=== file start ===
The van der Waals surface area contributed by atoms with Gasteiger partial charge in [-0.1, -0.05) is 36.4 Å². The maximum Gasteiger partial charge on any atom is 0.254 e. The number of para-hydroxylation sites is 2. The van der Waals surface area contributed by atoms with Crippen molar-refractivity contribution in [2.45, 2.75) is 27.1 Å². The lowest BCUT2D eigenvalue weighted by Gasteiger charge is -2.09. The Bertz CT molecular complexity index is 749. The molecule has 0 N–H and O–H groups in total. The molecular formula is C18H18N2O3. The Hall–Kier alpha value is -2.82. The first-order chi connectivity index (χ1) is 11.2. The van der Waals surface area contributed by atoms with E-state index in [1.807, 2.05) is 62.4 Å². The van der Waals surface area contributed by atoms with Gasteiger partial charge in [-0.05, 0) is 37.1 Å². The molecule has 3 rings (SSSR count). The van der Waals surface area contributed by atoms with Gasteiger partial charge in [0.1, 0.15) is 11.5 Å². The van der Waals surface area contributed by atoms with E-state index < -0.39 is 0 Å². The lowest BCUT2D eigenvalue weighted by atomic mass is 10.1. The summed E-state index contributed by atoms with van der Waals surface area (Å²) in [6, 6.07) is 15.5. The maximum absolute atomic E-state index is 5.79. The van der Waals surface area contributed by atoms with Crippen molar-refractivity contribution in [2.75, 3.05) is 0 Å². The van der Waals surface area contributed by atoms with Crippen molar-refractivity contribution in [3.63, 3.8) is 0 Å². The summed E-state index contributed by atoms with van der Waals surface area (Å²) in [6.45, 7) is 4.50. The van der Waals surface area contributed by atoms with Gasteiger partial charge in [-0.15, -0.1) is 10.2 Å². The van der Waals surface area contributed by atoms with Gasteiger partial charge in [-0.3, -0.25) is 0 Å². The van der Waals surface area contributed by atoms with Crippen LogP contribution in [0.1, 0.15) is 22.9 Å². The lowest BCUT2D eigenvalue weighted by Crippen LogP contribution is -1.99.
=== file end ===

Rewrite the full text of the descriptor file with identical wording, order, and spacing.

The van der Waals surface area contributed by atoms with Gasteiger partial charge in [-0.1, -0.05) is 36.4 Å². The maximum Gasteiger partial charge on any atom is 0.254 e. The number of para-hydroxylation sites is 2. The van der Waals surface area contributed by atoms with Crippen molar-refractivity contribution in [2.45, 2.75) is 27.1 Å². The lowest BCUT2D eigenvalue weighted by Gasteiger charge is -2.09. The Bertz CT molecular complexity index is 749. The molecule has 0 N–H and O–H groups in total. The molecular formula is C18H18N2O3. The Hall–Kier alpha value is -2.82. The first-order chi connectivity index (χ1) is 11.2. The van der Waals surface area contributed by atoms with E-state index in [1.807, 2.05) is 62.4 Å². The van der Waals surface area contributed by atoms with Gasteiger partial charge in [-0.05, 0) is 37.1 Å². The molecule has 3 rings (SSSR count). The van der Waals surface area contributed by atoms with Gasteiger partial charge in [0.1, 0.15) is 11.5 Å². The van der Waals surface area contributed by atoms with E-state index < -0.39 is 0 Å². The lowest BCUT2D eigenvalue weighted by atomic mass is 10.1. The summed E-state index contributed by atoms with van der Waals surface area (Å²) in [6, 6.07) is 15.5. The maximum absolute atomic E-state index is 5.79. The van der Waals surface area contributed by atoms with Crippen molar-refractivity contribution in [2.75, 3.05) is 0 Å². The van der Waals surface area contributed by atoms with Crippen molar-refractivity contribution in [3.63, 3.8) is 0 Å². The summed E-state index contributed by atoms with van der Waals surface area (Å²) in [6.45, 7) is 4.50. The van der Waals surface area contributed by atoms with Gasteiger partial charge in [-0.15, -0.1) is 10.2 Å². The van der Waals surface area contributed by atoms with Gasteiger partial charge in [-0.3, -0.25) is 0 Å². The van der Waals surface area contributed by atoms with Crippen LogP contribution in [0.1, 0.15) is 22.9 Å². The lowest BCUT2D eigenvalue weighted by Crippen LogP contribution is -1.99.